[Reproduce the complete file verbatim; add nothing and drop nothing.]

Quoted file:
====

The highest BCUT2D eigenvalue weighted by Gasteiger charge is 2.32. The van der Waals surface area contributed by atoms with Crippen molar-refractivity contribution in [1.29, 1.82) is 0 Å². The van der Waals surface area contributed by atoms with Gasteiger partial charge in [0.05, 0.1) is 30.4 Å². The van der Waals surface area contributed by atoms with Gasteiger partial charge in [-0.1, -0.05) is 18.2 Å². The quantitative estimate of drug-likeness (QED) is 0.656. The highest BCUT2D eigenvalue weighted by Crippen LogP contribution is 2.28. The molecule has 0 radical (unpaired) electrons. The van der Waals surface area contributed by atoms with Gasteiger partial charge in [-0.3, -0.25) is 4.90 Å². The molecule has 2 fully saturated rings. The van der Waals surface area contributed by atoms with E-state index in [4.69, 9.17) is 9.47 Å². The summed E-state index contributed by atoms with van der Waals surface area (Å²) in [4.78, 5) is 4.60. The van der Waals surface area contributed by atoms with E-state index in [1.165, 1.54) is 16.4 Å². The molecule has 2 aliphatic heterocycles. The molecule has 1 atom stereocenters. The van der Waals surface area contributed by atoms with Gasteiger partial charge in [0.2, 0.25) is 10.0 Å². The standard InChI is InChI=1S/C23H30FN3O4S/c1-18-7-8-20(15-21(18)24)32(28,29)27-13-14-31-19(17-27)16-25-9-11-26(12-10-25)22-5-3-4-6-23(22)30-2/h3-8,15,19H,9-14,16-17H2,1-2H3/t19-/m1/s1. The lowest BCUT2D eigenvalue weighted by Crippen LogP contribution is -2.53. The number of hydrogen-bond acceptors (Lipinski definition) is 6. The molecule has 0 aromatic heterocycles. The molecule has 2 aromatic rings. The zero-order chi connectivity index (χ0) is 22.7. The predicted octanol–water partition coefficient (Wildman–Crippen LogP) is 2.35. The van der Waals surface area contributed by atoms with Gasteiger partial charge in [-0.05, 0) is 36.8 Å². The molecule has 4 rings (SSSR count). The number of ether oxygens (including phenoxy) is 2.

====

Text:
The highest BCUT2D eigenvalue weighted by Gasteiger charge is 2.32. The van der Waals surface area contributed by atoms with Crippen molar-refractivity contribution in [1.29, 1.82) is 0 Å². The van der Waals surface area contributed by atoms with Gasteiger partial charge in [0.05, 0.1) is 30.4 Å². The van der Waals surface area contributed by atoms with Gasteiger partial charge in [-0.1, -0.05) is 18.2 Å². The quantitative estimate of drug-likeness (QED) is 0.656. The highest BCUT2D eigenvalue weighted by Crippen LogP contribution is 2.28. The molecule has 0 radical (unpaired) electrons. The van der Waals surface area contributed by atoms with Gasteiger partial charge in [-0.3, -0.25) is 4.90 Å². The molecule has 2 fully saturated rings. The van der Waals surface area contributed by atoms with E-state index in [4.69, 9.17) is 9.47 Å². The summed E-state index contributed by atoms with van der Waals surface area (Å²) in [4.78, 5) is 4.60. The van der Waals surface area contributed by atoms with E-state index in [1.165, 1.54) is 16.4 Å². The molecule has 2 aliphatic heterocycles. The molecule has 1 atom stereocenters. The van der Waals surface area contributed by atoms with Gasteiger partial charge in [0.2, 0.25) is 10.0 Å². The standard InChI is InChI=1S/C23H30FN3O4S/c1-18-7-8-20(15-21(18)24)32(28,29)27-13-14-31-19(17-27)16-25-9-11-26(12-10-25)22-5-3-4-6-23(22)30-2/h3-8,15,19H,9-14,16-17H2,1-2H3/t19-/m1/s1. The lowest BCUT2D eigenvalue weighted by Crippen LogP contribution is -2.53. The number of hydrogen-bond acceptors (Lipinski definition) is 6. The molecule has 0 aromatic heterocycles. The molecule has 2 aromatic rings. The zero-order chi connectivity index (χ0) is 22.7. The predicted octanol–water partition coefficient (Wildman–Crippen LogP) is 2.35. The van der Waals surface area contributed by atoms with Gasteiger partial charge in [-0.05, 0) is 36.8 Å². The molecule has 4 rings (SSSR count). The number of ether oxygens (including phenoxy) is 2.